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Stocks slide on Wall Street, extending sell-off

In this Wednesday Nov. 7 2012 phoLuke Scanlleft MND Partners Inc. works floor New York Stock Exchange New York. Financial

In this Wednesday, Nov. 7, 2012, photo, Luke Scanlon, left, of MND Partners Inc. works on the floor of the New York Stock Exchange in New York. Financial markets settled down Thursday, Nov. 8, 2012, after the turmoil of the previous day when concerns over the U.S. fiscal situation combined with renewed worries over the European economy to hammer stocks. (AP Photo/Henny Ray Abrams)

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Updated: November 8, 2012 6:28PM



NEW YORK — Stocks slid on Wall Street Thursday, a day after the Dow Jones industrial average logged its biggest one-day drop of the year, as investors fretted about the potential for gridlock in Washington.

The Dow closed down 121.41 points to 12,811.32, bringing its two-day loss to 434 points. The Standard and Poor’s 500 index fell 17.02 points to 1,377.51 and the Nasdaq composite slipped 41.71 to 2,895.58.

The Dow plunged 313 points Wednesday, its fifth worst one-day drop following a U.S. presidential election. The biggest, in 2008, came in the midst of the financial crisis on the day after President Barack Obama won his first term.

The two-day slump came in the wake of Obama’s re-election to a second term as investors turned their focus back to Europe’s problems and the so-called fiscal cliff, a package of tax increases and government spending cuts in the U.S. that will occur unless Congress acts by Jan. 1. Investors see it as a serious threat to the economic recovery.

“The thinking before the election was that it would remove some of the uncertainty, but it seems to have done the opposite,” said Tyler Vernon, chief investment officer at Biltmore Capital Advisors in Princeton, N.J.

Stocks are still up on the year, but well below the peak they reached in September. That was when the Federal Reserve announced a third round of its bond-buying program, which is intended to hold down borrowing costs and encourage lending.

The S&P 500 is 6 percent below its high close of the year, 1,465, which it reached on Sept. 14. That was its highest level in nearly five years. It’s still up 10 percent for the year.

Investors may be tempted to sell appreciated stock before a possible increase in the capital gains tax at the end of the year, Vernon said. Tax cuts enacted by President George W. Bush expire at the end of this year and the U.S. government wants to cut a $1 trillion budget deficit.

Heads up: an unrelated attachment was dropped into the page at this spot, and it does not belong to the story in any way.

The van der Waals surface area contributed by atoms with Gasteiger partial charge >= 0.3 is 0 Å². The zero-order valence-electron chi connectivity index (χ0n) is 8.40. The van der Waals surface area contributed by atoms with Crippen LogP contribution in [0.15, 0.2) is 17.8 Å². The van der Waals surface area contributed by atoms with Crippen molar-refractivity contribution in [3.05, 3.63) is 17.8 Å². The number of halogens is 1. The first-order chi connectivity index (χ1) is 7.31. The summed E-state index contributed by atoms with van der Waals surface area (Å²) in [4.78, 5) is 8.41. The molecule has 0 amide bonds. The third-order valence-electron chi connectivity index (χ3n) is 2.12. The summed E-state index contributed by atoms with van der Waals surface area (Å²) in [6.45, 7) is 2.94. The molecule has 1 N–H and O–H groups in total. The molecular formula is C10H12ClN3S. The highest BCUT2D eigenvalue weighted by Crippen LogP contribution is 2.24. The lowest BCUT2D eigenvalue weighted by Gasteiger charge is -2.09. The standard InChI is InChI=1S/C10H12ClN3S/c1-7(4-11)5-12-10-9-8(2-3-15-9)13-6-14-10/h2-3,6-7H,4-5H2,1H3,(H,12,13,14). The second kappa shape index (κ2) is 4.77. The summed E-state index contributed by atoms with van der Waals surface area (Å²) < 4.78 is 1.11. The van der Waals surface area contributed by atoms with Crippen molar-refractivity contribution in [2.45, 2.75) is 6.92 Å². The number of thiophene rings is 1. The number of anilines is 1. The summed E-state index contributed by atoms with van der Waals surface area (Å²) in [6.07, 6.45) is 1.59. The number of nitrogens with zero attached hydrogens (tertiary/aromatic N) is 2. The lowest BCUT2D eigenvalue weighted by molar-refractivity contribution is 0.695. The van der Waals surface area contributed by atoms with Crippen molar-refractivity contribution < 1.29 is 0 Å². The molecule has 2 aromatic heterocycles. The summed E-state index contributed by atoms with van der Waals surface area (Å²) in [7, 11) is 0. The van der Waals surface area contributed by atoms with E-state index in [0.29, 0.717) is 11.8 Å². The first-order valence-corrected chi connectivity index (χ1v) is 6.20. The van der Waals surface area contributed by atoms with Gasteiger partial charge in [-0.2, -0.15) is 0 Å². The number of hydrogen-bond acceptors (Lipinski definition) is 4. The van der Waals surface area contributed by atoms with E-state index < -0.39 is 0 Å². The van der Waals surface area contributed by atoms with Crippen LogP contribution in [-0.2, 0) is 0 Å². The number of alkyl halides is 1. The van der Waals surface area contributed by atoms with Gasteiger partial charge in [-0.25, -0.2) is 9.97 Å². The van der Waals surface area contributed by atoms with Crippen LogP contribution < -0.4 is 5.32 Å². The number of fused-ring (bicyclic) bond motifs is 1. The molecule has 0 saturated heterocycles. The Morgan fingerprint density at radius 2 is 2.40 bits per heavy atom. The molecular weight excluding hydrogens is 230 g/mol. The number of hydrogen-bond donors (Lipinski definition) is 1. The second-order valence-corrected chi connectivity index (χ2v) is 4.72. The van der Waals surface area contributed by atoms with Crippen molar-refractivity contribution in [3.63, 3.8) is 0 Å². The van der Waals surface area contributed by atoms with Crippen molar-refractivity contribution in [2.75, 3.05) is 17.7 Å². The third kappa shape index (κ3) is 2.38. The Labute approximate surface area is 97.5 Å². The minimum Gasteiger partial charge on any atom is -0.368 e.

“The mood of the market has certainly switched,” said J.J. Kinahan, chief derivatives strategist at TD Ameritrade, as investors monitor developments on the fiscal cliff and wait for more clues about Obama’s agenda.

Investors were encouraged by two reports on the U.S. economy that came out before the market opened. The Dow climbed as much as 48 points in the morning but started to sink after the first hour of trading.

The Dow fell steadily throughout the rest of the day, and more steeply in the last hour of trading. The Dow gave up 73 points in the last 40 minutes, accounting for more than half the day’s loss.

The Labor Department reported that the number of people seeking unemployment benefits fell 8,000 last week to 355,000, a possible sign that the job market is healing. Officials cautioned that the figures were distorted by Superstorm Sandy.

A separate report showed that the U.S. trade deficit narrowed to its lowest level in almost two years as exports rose to a record high.

There was also encouraging news from Europe, where leaders shocked markets a day earlier with a dire forecast for economic growth next year.

European Central Bank head Mario Draghi said financial market confidence “has visibly improved” as the 17-country group that uses the euro struggles with its debt crisis. But he said the outlook for the economy remains “weak.” Draghi spoke after the bank’s governing council left its key interest rate unchanged at 0.75 percent.

The European Commission, the executive arm of the European Union, on Wednesday slashed its outlook for growth for this year and 2013. The report helped set off a sharp decline in stocks in the U.S and Europe.

Spain’s government said that it had met its financing needs for the year after raising the equivalent of $6.07 billion in a series of bond auctions on Thursday. Spain became the focal point of the European debt crisis earlier this year amid concern that it would struggle to refinance its debt at affordable rates.

Among stocks making big moves:

— Energy drink maker Monster Beverage sank 57 cents to $44.40 after the company said its revenue growth slowed in the third quarter.

— Kayak Software surged in after-hours trading, gaining $8.14 to $39.18, after the travel website agreed to be bought by Priceline.com for $40 a share.

— Burger chain Wendy’s rose 13 cents to $4.39 after the company said that a key sales figure rose. Revenue at restaurants open at least 15 months rose 2.7 percent, the sixth straight quarter of growth.

— CBS rose 36 cents to $34.36 after the company said that earnings rose 16 percent as falling ad revenue was offset by higher fees from pay TV distributors.



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